University archaeologists excavate Monterrey shipwreck
- On 30/08/2013
- In Underwater Archeology
By Juliette Moak - University Star
A team of marine archaeologists partnered with Texas State conducted the deepest archaeological shipwreck excavation in North America this summer, discovering two sunken ships in the process.
A team of researchers from Texas State’s Meadows Center for Water and the Environment and other entities spent five days from July 18 through 25 mapping and documenting the underwater wreckage, according to a press release disseminated by the university.
Using the Ocean Exploration Trust’s vessel Nautilus, the team explored a shipwreck at the record-breaking depth of 4,363 feet below the surface. When the team investigated the surrounding area, they discovered two more ships within a five-mile radius of the Monterrey wreck, according to the press release.
“We went to the Monterrey shipwreck with questions and came home with even more,” said Fredrick Hanselmann, chief underwater archaeologist at the Meadows Center for Water and the Environment.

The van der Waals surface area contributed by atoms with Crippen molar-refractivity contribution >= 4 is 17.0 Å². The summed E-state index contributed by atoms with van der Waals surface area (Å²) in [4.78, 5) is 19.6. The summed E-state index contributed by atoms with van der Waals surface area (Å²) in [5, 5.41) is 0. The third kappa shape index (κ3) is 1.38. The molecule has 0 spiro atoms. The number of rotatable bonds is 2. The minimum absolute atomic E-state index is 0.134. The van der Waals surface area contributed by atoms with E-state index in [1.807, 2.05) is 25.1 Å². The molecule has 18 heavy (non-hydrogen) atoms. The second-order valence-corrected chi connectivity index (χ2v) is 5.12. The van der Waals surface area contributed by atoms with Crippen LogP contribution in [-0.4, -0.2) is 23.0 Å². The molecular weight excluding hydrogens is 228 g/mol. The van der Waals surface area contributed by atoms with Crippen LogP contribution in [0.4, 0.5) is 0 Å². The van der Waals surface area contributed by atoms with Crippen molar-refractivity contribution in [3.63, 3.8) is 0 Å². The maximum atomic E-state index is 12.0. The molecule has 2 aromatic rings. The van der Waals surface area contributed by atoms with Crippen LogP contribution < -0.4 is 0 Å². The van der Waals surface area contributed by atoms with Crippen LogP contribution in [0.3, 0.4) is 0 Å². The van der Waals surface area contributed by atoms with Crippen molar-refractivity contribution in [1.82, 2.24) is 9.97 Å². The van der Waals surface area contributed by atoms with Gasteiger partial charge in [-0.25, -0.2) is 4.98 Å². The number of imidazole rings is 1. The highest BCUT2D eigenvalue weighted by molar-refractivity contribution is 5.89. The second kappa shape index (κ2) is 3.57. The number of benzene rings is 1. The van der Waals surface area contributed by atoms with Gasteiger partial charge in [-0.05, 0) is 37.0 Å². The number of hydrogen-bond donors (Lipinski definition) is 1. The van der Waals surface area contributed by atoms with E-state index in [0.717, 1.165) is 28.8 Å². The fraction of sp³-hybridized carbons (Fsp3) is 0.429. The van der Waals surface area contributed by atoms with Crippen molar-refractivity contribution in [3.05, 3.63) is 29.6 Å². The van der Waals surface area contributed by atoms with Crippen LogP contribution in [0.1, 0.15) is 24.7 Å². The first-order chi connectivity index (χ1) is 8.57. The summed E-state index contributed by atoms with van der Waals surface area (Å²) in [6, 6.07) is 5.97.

“We found two more shipwrecks that carried a variety of similar artifacts to the first, but there were some stark differences as well.”
Hanselmann said the second shipwreck did not have copper sheathing around its hull like the other two. Its cargo appeared to include tanned hides with blocks of tallow, which, he said, would have made a profit if copper were found.
The third shipwreck was the largest of the sites, however, the content of its cargo was not evident, Hanselmann said.
“Neither of the two new shipwrecks had any armament (armour) either, whereas the first had a large swivel gun, carronades and two different sections loaded with muskets,” Hanselmann said.
Hanselmann said since they were only granted a federal antiquities permit allowing them to remove artifacts from the first shipwreck, they had to leave the other two untouched until a later date. He said they were able to conduct extensive mapping and documented the additional areas through photographs and video.
“The information we gained will allow us to analyze the two new wrecks and pinpoint goals for the next trip to the site,” Hanselmann said.
The vessels are thought to be from the early 1800s, possibly privateer ships, Hanselmann said. It is not believed there were any survivors from the wrecks.
Among the more than 60 artifacts recovered from the first vessel were pottery from Mexico, china from Britain, a musket from Canada, eyeglasses, liquor bottles, clothing and a toothbrush, Hanselmann said.